Budapest has a great literary heritage and this coffee culture blossomed in the early 20th century. Writers, poets and artists would regularly meet at these cafes as pen and paper were free to use and they could discuss things over a 'writers menu' of bread, cheese and cold cuts at a discounted price. Unfortunately most were destroyed during the world wars, but some remain and some were refurbished to their previous glories.
Check out Gerbeaud's, New York Kavehaz and Central Kavehaz for a cup of coffee, slice of cake and breathe in the decadent Great Gasby-esque atmosphere. If you're in the castle district, go to Ruszwurm - the oldest cafe in Budapest and the favourite patisserie of Princess Sisi!
Oh yes, the reason so many come to Budapest in the first place! There are loads of bath located around Budapest that are all amazing, but with little characteristic differences. Many of these baths date back to and still have visible influence from, Roman, Greek and Turkish times.
Our favourite is Rudas on the Buda side of Elizabeth Bridge. Dating back to the Ottoman times it still has the old dome as it's central architectural highlight with it's hole in the middle being the main source of light (similar to the Pantheon in Rome - and up there in terms of beauty too).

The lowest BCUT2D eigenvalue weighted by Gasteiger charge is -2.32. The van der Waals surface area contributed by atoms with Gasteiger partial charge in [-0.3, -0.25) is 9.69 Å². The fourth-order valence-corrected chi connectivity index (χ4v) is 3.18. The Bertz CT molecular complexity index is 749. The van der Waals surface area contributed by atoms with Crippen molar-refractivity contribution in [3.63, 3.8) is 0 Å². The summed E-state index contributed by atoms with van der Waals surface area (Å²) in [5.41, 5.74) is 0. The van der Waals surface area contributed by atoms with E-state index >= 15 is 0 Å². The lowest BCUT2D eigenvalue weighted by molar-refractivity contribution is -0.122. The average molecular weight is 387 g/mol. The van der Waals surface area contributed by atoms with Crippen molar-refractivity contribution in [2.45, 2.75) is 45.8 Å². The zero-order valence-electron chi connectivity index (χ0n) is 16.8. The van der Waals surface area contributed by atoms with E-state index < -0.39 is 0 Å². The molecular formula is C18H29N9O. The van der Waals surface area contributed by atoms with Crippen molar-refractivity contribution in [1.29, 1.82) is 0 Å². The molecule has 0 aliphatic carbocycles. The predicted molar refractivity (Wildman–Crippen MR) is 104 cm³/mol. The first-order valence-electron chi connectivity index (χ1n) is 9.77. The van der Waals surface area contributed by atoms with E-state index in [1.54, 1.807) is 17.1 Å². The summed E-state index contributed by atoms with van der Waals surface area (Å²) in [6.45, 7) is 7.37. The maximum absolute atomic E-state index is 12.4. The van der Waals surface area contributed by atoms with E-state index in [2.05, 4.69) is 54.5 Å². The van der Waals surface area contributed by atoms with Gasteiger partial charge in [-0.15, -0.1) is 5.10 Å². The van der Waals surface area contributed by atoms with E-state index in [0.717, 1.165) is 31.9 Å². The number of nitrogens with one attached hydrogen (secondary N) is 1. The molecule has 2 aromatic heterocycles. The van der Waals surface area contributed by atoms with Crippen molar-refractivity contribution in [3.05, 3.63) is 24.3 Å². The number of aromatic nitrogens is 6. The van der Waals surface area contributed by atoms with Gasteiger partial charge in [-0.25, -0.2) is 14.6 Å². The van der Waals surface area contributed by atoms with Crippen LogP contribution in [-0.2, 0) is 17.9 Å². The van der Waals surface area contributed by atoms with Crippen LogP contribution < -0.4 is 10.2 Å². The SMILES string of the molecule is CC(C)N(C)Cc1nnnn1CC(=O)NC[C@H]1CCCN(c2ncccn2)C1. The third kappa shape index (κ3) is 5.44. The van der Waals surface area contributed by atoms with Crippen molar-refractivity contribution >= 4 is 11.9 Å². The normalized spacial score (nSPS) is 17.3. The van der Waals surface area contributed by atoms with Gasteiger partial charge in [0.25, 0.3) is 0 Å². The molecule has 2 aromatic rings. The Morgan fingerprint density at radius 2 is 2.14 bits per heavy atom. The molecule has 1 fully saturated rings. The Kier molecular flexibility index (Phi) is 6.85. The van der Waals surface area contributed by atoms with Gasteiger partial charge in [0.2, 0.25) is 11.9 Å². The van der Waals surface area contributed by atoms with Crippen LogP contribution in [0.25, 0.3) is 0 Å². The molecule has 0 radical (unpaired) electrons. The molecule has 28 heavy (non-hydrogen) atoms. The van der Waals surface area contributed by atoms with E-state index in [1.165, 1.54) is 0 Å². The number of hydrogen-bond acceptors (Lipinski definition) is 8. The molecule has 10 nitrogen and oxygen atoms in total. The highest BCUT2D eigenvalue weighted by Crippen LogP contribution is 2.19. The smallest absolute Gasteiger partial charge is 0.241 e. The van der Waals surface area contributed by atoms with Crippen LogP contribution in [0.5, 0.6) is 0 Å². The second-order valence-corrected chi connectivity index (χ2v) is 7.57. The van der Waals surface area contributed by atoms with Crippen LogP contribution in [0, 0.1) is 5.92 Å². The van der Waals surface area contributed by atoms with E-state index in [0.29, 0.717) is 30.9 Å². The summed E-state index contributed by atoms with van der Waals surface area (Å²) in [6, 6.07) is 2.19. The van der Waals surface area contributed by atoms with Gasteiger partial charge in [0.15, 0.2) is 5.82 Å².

There are plenty of others in the central area too. The most well known (and biggest) is Szechenyi Baths in City Park which has the added bonus of having a big outdoor thermal bath area - and is also handily right by Heroes Square, another must see in Budapest. Gallert Baths is not only under the Gellert Hill (with the Liberation Monument so you can come after your walk/hike up to the monument) but is also the most visually stunning showcasing it's art nouveau details off to everyone.
Just like the rest of Central Europe, Hungary isn't really known for its food! But, just the country itself, the food is vastly underrated! The food is filling and hearty - just like the people!
Two things you should eat when your in Hungary:
Tarhonya es Pörkölt - Pörkölt is a meat strew which is deliciously rich with paprika (the national spice), and tarhonya is an egg based pasta. The best way to describe tarhonya is, imagine if cous cous and pasta had a baby.....yep, that's tarhonya and it's gorgeous when served with pörkölt!
Hideg Meggyleves - Cold fruit soup. The most refreshing thing EVER. On a hot day (Budapest hits 40 degrees celsius in Summer) you will be gagging for some of this. It's essentially a sour cherry soup. Mixed with cream and sugar, it's the perfect starter, dessert or snack!
We've not even started on about the beautiful sites, architecture, culture and vibe of Budapest! That can be another blog post in itself but hopefully now you have a different idea of the city and what makes it stand out from the rest of the capitals in Europe.
We used to live here and have a passion for making sure everyone gets the most out of Budapest so please don't hesitate to ask if you have any questions or want more personalised tips for your visit!
If this has stirred your interest, then why not try our Tokaj & Budapest Wine Cycling experience? After all, there's no better way to see a country than on two wheels...and with a glass of wine!